Managing Your Small Business in a Crisis

Regardless of how well you plan, every business faces a crisis.

Whether it’s a widespread issue like COVID-19, declining sales, or negative customer feedback, you need to be able to navigate and thrive despite these challenges.

While you can’t anticipate every situation, you can prepare your business to successfully navigate a financial crisis. Here’s how:

1. Assess the Situation

Before you start planning, understand your situation.

Take an honest look at your business and identify the real issue(s). It may be an external factor beyond your control, internal factors affecting profitability, or a combination of both.

Review Financial Statements

Start by reviewing your most recent financial statements for an overview of your financial position. Look for red flags and compare against previous performance to identify trends or seasonality. Compare actual results to forecasts to gauge deviations.

Use this overview to determine where to dig deeper. Ask yourself:

  • Did any products/services underperform or overperform?
  • Did you overspend or underspend in any area?
  • Were there unexpected expenses?
  • Did you generate the expected cash inflow?
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Consider External Factors

Understand the external factors impacting consumer spending and your business expenses.

For example, during the COVID-19 pandemic, physical storefronts were forced to close. Brick-and-mortar businesses saw sales decline and expenses decrease. Online businesses faced a drop in sales but maintained expenses.

Talk to your customers to gain first-hand feedback and ideas for immediate action.

Identify the factors affecting you and your customers, and consider:

  • How long will this issue affect your customers?
  • Will there be a future need for your product/service?
  • Will the issue worsen or improve in the coming months?

By exploring these questions and understanding your financial position, you’ll be ready for step two: revisiting your financial forecasts.

2. Assemble the Right Team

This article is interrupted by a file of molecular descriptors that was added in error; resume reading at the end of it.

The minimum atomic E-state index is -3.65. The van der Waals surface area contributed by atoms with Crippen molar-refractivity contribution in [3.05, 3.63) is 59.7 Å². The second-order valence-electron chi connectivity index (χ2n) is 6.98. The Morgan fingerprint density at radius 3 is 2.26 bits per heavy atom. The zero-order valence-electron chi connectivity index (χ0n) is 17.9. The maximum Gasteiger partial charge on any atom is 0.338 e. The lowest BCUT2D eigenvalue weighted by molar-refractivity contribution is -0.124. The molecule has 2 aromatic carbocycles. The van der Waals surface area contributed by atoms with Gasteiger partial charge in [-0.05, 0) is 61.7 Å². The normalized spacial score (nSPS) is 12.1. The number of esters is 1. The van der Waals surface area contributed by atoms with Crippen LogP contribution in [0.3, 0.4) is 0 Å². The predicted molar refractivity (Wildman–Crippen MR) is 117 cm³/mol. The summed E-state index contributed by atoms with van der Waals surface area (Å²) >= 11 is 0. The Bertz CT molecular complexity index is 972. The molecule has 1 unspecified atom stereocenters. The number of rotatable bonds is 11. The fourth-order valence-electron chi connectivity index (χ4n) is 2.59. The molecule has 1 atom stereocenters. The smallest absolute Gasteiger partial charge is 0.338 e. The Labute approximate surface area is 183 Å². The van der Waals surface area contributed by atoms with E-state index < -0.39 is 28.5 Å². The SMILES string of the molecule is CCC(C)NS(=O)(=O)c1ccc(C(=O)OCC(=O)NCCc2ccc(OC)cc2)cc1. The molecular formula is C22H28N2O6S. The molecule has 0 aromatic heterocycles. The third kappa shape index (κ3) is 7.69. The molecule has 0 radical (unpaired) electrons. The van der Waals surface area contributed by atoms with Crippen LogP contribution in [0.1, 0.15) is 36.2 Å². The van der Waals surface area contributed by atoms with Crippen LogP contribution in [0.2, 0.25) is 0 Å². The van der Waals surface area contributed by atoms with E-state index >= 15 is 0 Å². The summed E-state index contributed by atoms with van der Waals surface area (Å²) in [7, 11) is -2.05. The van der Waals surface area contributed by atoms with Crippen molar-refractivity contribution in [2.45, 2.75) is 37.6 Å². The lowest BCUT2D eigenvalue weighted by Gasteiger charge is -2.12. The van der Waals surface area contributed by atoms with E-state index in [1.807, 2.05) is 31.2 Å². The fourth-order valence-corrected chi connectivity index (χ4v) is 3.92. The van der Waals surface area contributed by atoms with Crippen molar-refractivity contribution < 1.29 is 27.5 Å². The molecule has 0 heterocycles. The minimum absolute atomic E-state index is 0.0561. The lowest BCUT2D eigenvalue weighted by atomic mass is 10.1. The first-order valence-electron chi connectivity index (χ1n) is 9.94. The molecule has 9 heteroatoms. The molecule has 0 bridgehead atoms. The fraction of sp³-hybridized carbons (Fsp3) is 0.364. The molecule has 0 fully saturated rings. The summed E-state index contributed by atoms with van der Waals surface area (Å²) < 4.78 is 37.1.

Select people with expertise in relevant issues or those who can provide diverse perspectives for crisis management. Be transparent and ensure everyone has the full picture to enable valuable contributions.

Start with a larger group and refine based on feedback. Have your business plan and forecasts readily available.

Clearly define everyone’s roles and responsibilities to mitigate confusion and ensure a coordinated crisis response.

3. Develop a Crisis Management Plan

Create a crisis management plan based on your assessment, updated sales forecast, and the team’s input. Consider these potential options:

Review Expenses and Cash Flow

Identify opportunities to cut expenses and improve cash flow. Review and update your cash flow and expense forecasts. Ask questions like:

  • Which expenses are necessary and can others be cut?
  • Can you maintain payroll or do you need layoffs/pay cuts?
  • Can you speed up customer payments?
  • Can you delay vendor payments?
  • Do you have enough cash to cover expenses in the short term?
  • When will you run out of cash?
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Revisit Sales and Business Model

Adjust your sales forecast to improve sales. Explore scenarios such as pricing changes and product/service adjustments. Consider adapting or pivoting your business model.

Consider Funding Options

Explore external funding options, considering their impact on cash position and ability to cover payments. Evaluate qualifications and timing. Understand how you will use and repay the funding.

Map Out Your Actions

Once you determine potential actions, create a plan with clear milestones, assigned responsibilities, and metrics to track.

Dig Deeper:

Learn how to create a contingency plan and why you need a risk management plan.

4. Adjust and Create New Forecasts

Update your forecasts based on recent sales and expense trends. Focus on sales forecast first.

Consider the impact on customers and their buying power in the coming months. Plan for various scenarios.

5. Regularly Review and Adapt Your Plan

Continuously review performance and adjust forecasts as necessary. Hold regular review meetings to stay on top of financials and keep your team informed.

6. Consider the Future

Look beyond the crisis to plan for recovery and growth. Update your forecasts to set goals for the next few months or years.

Regular planning, forecasting, reviewing, and revising are key to effective crisis management and overall business success.

Looking for more ways to manage and grow your business? Check out our resources on business strategy, goal setting, and selling your business.

Crisis Management Tools and Resources

6 Steps for Effective Business Crisis Management

Free one-page business plan template

Simplify and streamline your plan with our effective one-page format.

6 Steps for Effective Business Crisis Management

Download a detailed sales forecast spreadsheet with built-in formulas for faster updates.

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6 Steps for Effective Business Crisis Management

Be prepared with LivePlan. Stay on top of your cash flow, explore multiple scenarios, and update your forecasts with real-time data.

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